Quite recently, a debate broke out within the two government coalitions concerning possible modifications to the draft Constitution. The groups discussed possible changes in some specific aspects, such as laws that are exclusively initiated by the president; a review of the justice system; or if presidential re-election is allowed. These issues have divided two of the parties that make up the government coalition:Apruebo Dignidadand the Democratic Socialists. The question that arises is whether an agreement to make reforms must be reached before or after the constitutional plebiscite of September 4. In this controversy, the Command Post of Social Movements agrees with the words of Chilean President Gabriel Boric. On July 19, in an interview with Radio Caricia of Chile, Boric repeated: “the Constitution can be improved”. The president added that he sees “no problem in discussing it, talking about it and agreeing on some of the changes that can be made”.

On this issue, Manuela Royo stressed: “It is important to understand that no constitutional transformation is possible if it is not approved on September 4.e. Given this, it seems appropriate that we be clear on our main objective: to ensure the vote of approval. In doing so, it is important to move towards consensus and agreements. That is why we agree with what President Boric has said – that today our first objective is a vote to “approve” [the new Constitution]. There are other things that will have to be discussed later, but always keeping in mind that the important thing is to put an end to this old Constitution of dictatorship and to unite around it.

In search of this “unity” to achieve a victory for the “Approval” vote, the question arose as to why social movements decided to generate their own space, differentiating themselves from the narrative of Aprueba x Chile, the coordination group that coordinates civil society organizations with closer ties to the government. Juan Ignacio Latorre, senator and president of the party of the Democratic Revolution, rejected the idea that the organization of a parallel space on the part of social movements would harm in any way the notion of “unity” around of the approval of the new Constitution. Latorre himself is one of the most visible faces of the Approve de la Front Amplio to party [“Broad Front” a left-wing Chilean political coalition founded in 2017].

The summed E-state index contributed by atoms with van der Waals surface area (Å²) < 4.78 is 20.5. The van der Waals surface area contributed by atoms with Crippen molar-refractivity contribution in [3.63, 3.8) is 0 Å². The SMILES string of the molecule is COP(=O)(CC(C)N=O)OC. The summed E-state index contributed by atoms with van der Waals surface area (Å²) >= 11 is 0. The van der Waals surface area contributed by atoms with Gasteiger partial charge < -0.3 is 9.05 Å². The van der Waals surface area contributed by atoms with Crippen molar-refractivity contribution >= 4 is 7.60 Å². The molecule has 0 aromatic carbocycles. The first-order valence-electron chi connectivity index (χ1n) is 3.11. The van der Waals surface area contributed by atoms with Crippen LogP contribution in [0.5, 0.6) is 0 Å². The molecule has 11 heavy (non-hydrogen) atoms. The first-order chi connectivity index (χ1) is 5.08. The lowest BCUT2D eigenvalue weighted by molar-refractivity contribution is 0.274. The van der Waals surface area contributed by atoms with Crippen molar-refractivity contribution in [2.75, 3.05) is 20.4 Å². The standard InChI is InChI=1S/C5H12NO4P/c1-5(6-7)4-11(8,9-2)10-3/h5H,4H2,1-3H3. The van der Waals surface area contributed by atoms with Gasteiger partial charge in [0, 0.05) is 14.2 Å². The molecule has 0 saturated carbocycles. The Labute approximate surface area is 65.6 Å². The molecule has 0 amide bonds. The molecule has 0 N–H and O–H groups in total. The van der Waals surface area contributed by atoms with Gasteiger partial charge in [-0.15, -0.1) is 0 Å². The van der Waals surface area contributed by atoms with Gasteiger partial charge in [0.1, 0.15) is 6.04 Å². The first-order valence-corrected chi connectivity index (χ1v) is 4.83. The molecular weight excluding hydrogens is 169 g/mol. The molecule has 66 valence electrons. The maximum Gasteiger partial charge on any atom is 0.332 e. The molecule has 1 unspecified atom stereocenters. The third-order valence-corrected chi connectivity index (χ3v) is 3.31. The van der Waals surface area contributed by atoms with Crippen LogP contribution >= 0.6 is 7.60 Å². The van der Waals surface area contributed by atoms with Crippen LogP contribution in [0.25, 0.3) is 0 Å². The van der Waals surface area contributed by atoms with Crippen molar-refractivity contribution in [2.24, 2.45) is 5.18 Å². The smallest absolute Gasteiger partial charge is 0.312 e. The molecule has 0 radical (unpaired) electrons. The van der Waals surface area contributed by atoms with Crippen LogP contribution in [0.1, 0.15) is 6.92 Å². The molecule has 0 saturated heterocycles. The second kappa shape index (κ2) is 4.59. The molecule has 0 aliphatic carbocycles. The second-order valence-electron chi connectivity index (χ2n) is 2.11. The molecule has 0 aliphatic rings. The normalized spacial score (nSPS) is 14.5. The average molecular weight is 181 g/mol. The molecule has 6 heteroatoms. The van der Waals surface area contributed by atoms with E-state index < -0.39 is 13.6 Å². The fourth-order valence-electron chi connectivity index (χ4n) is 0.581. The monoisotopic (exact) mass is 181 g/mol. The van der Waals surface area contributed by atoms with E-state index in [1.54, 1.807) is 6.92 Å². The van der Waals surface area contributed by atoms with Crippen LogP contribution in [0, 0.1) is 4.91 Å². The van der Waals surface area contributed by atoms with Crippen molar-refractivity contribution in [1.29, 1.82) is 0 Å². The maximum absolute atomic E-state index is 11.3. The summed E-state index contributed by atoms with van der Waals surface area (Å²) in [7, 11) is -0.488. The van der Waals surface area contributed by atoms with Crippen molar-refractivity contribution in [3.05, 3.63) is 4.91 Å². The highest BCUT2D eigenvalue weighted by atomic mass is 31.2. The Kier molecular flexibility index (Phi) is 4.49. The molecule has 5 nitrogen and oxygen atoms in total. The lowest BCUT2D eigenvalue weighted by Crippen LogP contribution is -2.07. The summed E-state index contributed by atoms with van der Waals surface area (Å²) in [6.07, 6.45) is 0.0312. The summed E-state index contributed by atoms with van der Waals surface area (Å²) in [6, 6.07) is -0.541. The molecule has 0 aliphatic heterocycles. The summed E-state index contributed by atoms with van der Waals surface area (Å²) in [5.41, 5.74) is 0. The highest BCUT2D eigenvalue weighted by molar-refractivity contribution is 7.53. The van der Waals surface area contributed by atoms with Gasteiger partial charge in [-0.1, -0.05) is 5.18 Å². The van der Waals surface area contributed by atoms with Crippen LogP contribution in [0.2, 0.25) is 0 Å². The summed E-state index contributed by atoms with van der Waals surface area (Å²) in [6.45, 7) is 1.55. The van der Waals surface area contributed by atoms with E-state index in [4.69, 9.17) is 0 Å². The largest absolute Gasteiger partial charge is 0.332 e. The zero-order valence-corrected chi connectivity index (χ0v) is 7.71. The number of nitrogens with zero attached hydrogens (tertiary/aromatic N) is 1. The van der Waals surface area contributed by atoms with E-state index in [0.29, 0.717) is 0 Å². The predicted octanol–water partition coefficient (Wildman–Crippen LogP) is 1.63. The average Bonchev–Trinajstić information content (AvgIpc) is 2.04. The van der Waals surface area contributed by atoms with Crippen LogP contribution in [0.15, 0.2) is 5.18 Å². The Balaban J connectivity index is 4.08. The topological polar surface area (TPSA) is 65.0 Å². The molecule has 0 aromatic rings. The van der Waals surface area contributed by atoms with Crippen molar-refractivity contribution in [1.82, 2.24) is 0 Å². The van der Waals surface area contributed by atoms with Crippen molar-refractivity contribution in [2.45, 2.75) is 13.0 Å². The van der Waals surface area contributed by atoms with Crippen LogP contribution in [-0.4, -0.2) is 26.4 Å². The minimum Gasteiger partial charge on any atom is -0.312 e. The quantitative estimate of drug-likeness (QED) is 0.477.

“It seems to me,” Latorre said, “that all of the endorsements add up — endorsement to reform, just endorsement, endorsement for social movements — all of the endorsement support contributes to the end goal. I appreciate the organization that social movements achieve. They have the ability to bring in territories that traditional parties have trouble reaching. We are faced with the enormous challenge of mobilizing the popular sectors and the world of youth. Social movements can also provide support. I believe that there is a very deep desire among the peoples of Chile to know the real content of the new Constitution, to dispel the lies and fake news that the conservative sectors that do not want change have instilled in this country. In this, we can all add our grain of sand to achieve a victory in the approval vote on September 4th.epointed out the senator.

Finally, given the decision of the “official” campaign for the Approve vote to appoint two legislators as spokespersons: Vlado Mirosevic (Liberal Party) and Karol Cariola (Communist Party), the Social Movements are betting instead on another strategy. They value the relationship with the representatives of established powers, but they prefer a strategy based on deployment in the territories in a more decentralized way, with faces linked to social organization. They say theirs is a narrative that “reflects reality as it is” with the aim of “transforming the hatred propagated by the Reject campaign into a positive transformation of the country”.

“I believe that each group has its own leaders, its own voices and in this sense it seems to me very important that the representatives of the governing powers also show their support, because it shows the transversal relations useful to the objective, which is a triumph of the vote of approval. Of the Social Movements, we have decided to maintain the spokespersons of each territory, because they represent our Movements. This is definitely the tonic, to make sure that it is not always about the same faces, but also giving space to new voices, always coming from the social organization, which characterizes us”, concluded Manuela Royo.